Opioid Addiction: FDA May Keep New Medication Off Market Over Legal Quirk : Shots - Health News A quirk in the law gives an older opioid addiction treatment "orphan drug" status — and a period of exclusive market access. That may prevent some new therapies from reaching patients for years.
NPR logo

In Midst Of Opioid Crisis, FDA May Block New Addiction Drug From Market

  • Download
  • <iframe src="https://www.npr.org/player/embed/722076165/727358752" width="100%" height="290" frameborder="0" scrolling="no" title="NPR embedded audio player">
  • Transcript
In Midst Of Opioid Crisis, FDA May Block New Addiction Drug From Market

In Midst Of Opioid Crisis, FDA May Block New Addiction Drug From Market

  • Download
  • <iframe src="https://www.npr.org/player/embed/722076165/727358752" width="100%" height="290" frameborder="0" scrolling="no" title="NPR embedded audio player">
  • Transcript

MARY LOUISE KELLY, HOST:

In the U.S., more than 130 people die every day from an opioid overdose. One effective way to save lives is get people who are addicted to opioids treatment with medication that can stop their cravings. But a loophole in federal law may keep at least one of those new drugs from coming to the market for five years, as NPR's Alison Kodjak reports.

ALISON KODJAK, BYLINE: When it comes to treating opioid addiction, Carolyn Bogdon wants choices.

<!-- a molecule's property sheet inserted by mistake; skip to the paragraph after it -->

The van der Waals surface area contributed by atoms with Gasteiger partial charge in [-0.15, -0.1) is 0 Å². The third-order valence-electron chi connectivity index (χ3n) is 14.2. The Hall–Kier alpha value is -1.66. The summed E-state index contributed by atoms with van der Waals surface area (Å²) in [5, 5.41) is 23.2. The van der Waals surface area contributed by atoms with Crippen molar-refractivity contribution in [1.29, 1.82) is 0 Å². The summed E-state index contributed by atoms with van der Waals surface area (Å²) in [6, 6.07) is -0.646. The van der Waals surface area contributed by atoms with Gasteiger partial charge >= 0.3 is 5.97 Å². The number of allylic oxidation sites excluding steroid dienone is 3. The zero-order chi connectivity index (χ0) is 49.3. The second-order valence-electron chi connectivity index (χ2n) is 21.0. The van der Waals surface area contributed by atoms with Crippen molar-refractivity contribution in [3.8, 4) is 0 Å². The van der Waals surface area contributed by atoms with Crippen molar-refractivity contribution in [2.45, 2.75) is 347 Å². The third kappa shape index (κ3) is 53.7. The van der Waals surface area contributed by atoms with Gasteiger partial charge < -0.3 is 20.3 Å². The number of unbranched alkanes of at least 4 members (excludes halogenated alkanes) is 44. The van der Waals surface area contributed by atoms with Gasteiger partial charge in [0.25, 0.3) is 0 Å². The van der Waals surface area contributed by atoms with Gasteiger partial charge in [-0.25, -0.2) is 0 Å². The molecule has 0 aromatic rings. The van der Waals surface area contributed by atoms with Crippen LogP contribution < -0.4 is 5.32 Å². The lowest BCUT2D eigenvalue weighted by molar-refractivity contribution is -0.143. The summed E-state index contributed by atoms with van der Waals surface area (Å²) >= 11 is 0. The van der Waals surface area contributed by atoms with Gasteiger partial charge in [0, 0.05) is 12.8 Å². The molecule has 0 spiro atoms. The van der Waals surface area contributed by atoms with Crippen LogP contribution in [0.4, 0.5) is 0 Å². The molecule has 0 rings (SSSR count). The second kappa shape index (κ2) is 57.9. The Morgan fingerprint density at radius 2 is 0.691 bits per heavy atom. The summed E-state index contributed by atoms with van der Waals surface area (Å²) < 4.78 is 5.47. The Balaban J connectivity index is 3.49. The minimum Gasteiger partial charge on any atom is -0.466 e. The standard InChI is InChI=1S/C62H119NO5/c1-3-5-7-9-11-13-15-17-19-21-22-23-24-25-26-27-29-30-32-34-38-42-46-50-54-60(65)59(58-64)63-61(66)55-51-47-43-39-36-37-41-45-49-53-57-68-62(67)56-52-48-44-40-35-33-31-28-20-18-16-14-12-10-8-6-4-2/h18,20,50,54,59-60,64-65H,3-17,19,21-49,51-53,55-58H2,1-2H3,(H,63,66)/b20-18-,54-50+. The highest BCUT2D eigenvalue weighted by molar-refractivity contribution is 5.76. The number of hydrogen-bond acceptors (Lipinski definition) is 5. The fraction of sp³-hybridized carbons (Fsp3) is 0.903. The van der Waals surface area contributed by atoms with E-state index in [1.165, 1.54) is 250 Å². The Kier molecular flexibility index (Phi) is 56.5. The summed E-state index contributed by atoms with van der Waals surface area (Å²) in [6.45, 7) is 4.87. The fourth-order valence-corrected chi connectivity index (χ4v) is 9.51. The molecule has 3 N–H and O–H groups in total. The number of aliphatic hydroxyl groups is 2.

CAROLYN BOGDON: It's important to have multiple different treatment options for different patients, different circumstances.

KODJAK: Bogdon is a nurse practitioner and director of the medication-assisted treatment program at the Medical University of South Carolina in Charleston.

BOGDON: Some of the medications, you have to go to a clinic and receive it every day. Some of it you can get a prescription for. Some of it's injectable, and it lasts for 30 days, you know. So, again, it really, I think, depends on the patient, their circumstances, where they are in life.

KODJAK: That once-a-month injection she mentioned is a medication called Sublocade. It contains a widely used ingredient called buprenorphine, which has been available as a dissolvable tablet or film for many years. It's an opiate itself, but it blocks the cravings associated with addiction without giving people the same high. Bogdon says a handful of her clinic's patients are using it, and she's glad to have it as an option.